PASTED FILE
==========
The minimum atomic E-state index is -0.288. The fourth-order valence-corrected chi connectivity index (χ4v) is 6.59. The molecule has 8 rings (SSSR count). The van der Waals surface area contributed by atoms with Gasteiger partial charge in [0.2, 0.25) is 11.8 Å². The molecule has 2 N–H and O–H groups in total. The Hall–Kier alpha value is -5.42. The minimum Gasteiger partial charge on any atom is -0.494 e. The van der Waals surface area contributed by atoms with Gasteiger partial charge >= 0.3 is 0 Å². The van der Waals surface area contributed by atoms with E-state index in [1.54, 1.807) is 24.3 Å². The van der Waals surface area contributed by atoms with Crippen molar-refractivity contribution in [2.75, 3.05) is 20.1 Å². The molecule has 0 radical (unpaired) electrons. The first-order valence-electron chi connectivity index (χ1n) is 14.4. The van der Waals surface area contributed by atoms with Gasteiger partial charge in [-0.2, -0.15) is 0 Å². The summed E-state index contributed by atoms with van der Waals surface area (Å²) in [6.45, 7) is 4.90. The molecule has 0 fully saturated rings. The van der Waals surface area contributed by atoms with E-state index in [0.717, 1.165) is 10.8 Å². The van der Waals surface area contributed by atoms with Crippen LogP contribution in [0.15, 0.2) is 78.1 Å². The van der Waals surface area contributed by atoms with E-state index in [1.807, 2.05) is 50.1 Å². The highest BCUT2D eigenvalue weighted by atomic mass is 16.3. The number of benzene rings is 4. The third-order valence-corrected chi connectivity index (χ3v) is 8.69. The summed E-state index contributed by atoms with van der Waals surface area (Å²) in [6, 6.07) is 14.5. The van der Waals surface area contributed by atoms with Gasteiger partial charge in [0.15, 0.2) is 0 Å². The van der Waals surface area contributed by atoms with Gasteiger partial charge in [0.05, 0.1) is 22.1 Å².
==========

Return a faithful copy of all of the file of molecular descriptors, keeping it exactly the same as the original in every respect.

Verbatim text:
The minimum atomic E-state index is -0.288. The fourth-order valence-corrected chi connectivity index (χ4v) is 6.59. The molecule has 8 rings (SSSR count). The van der Waals surface area contributed by atoms with Gasteiger partial charge in [0.2, 0.25) is 11.8 Å². The molecule has 2 N–H and O–H groups in total. The Hall–Kier alpha value is -5.42. The minimum Gasteiger partial charge on any atom is -0.494 e. The van der Waals surface area contributed by atoms with Gasteiger partial charge >= 0.3 is 0 Å². The van der Waals surface area contributed by atoms with E-state index in [1.54, 1.807) is 24.3 Å². The van der Waals surface area contributed by atoms with Crippen molar-refractivity contribution in [2.75, 3.05) is 20.1 Å². The molecule has 0 radical (unpaired) electrons. The first-order valence-electron chi connectivity index (χ1n) is 14.4. The van der Waals surface area contributed by atoms with Gasteiger partial charge in [-0.2, -0.15) is 0 Å². The summed E-state index contributed by atoms with van der Waals surface area (Å²) in [6.45, 7) is 4.90. The molecule has 0 fully saturated rings. The van der Waals surface area contributed by atoms with E-state index in [0.717, 1.165) is 10.8 Å². The van der Waals surface area contributed by atoms with Crippen LogP contribution in [0.15, 0.2) is 78.1 Å². The van der Waals surface area contributed by atoms with E-state index in [1.807, 2.05) is 50.1 Å². The highest BCUT2D eigenvalue weighted by atomic mass is 16.3. The number of benzene rings is 4. The third-order valence-corrected chi connectivity index (χ3v) is 8.69. The summed E-state index contributed by atoms with van der Waals surface area (Å²) in [6, 6.07) is 14.5. The van der Waals surface area contributed by atoms with Gasteiger partial charge in [0.15, 0.2) is 0 Å². The van der Waals surface area contributed by atoms with Gasteiger partial charge in [0.05, 0.1) is 22.1 Å².